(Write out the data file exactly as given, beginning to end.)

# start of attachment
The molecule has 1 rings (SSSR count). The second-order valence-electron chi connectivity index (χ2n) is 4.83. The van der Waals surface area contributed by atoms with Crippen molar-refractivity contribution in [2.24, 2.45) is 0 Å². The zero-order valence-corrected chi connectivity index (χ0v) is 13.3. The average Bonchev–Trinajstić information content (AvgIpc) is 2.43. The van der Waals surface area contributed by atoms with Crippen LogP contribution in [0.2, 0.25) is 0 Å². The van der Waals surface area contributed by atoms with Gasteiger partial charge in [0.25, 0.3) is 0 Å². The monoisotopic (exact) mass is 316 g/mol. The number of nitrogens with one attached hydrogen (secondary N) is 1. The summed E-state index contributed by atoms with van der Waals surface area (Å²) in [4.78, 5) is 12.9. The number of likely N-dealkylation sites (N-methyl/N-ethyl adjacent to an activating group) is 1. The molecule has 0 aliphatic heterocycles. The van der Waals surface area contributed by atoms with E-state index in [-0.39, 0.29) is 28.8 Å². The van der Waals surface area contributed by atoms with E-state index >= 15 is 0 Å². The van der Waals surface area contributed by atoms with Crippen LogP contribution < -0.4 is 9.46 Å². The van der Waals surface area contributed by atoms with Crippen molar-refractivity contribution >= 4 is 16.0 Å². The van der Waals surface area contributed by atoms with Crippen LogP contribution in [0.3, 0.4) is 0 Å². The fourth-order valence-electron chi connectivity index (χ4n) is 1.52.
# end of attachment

The molecule has 1 rings (SSSR count). The second-order valence-electron chi connectivity index (χ2n) is 4.83. The van der Waals surface area contributed by atoms with Crippen molar-refractivity contribution in [2.24, 2.45) is 0 Å². The zero-order valence-corrected chi connectivity index (χ0v) is 13.3. The average Bonchev–Trinajstić information content (AvgIpc) is 2.43. The van der Waals surface area contributed by atoms with Crippen LogP contribution in [0.2, 0.25) is 0 Å². The van der Waals surface area contributed by atoms with Gasteiger partial charge in [0.25, 0.3) is 0 Å². The monoisotopic (exact) mass is 316 g/mol. The number of nitrogens with one attached hydrogen (secondary N) is 1. The summed E-state index contributed by atoms with van der Waals surface area (Å²) in [4.78, 5) is 12.9. The number of likely N-dealkylation sites (N-methyl/N-ethyl adjacent to an activating group) is 1. The molecule has 0 aliphatic heterocycles. The van der Waals surface area contributed by atoms with E-state index in [-0.39, 0.29) is 28.8 Å². The van der Waals surface area contributed by atoms with E-state index >= 15 is 0 Å². The van der Waals surface area contributed by atoms with Crippen LogP contribution < -0.4 is 9.46 Å². The van der Waals surface area contributed by atoms with Crippen molar-refractivity contribution >= 4 is 16.0 Å². The van der Waals surface area contributed by atoms with Crippen LogP contribution in [0.3, 0.4) is 0 Å². The fourth-order valence-electron chi connectivity index (χ4n) is 1.52.